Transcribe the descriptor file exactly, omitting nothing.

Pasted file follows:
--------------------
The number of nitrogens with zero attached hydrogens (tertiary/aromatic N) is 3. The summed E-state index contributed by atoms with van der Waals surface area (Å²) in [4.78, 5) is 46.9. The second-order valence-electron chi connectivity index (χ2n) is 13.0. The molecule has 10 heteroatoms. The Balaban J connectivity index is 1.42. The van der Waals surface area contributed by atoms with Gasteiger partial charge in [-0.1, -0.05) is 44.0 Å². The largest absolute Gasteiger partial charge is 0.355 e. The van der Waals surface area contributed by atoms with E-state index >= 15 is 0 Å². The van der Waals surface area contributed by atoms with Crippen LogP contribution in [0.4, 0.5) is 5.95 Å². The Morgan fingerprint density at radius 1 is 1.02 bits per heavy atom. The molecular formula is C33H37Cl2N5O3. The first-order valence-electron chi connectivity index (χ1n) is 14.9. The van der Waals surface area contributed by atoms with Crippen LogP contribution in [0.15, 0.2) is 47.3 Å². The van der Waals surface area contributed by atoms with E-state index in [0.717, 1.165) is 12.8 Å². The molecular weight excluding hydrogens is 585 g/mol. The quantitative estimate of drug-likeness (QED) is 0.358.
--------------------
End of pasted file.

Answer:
The number of nitrogens with zero attached hydrogens (tertiary/aromatic N) is 3. The summed E-state index contributed by atoms with van der Waals surface area (Å²) in [4.78, 5) is 46.9. The second-order valence-electron chi connectivity index (χ2n) is 13.0. The molecule has 10 heteroatoms. The Balaban J connectivity index is 1.42. The van der Waals surface area contributed by atoms with Gasteiger partial charge in [-0.1, -0.05) is 44.0 Å². The largest absolute Gasteiger partial charge is 0.355 e. The van der Waals surface area contributed by atoms with E-state index >= 15 is 0 Å². The van der Waals surface area contributed by atoms with Crippen LogP contribution in [0.4, 0.5) is 5.95 Å². The Morgan fingerprint density at radius 1 is 1.02 bits per heavy atom. The molecular formula is C33H37Cl2N5O3. The first-order valence-electron chi connectivity index (χ1n) is 14.9. The van der Waals surface area contributed by atoms with Crippen LogP contribution in [0.15, 0.2) is 47.3 Å². The van der Waals surface area contributed by atoms with E-state index in [0.717, 1.165) is 12.8 Å². The molecular weight excluding hydrogens is 585 g/mol. The quantitative estimate of drug-likeness (QED) is 0.358.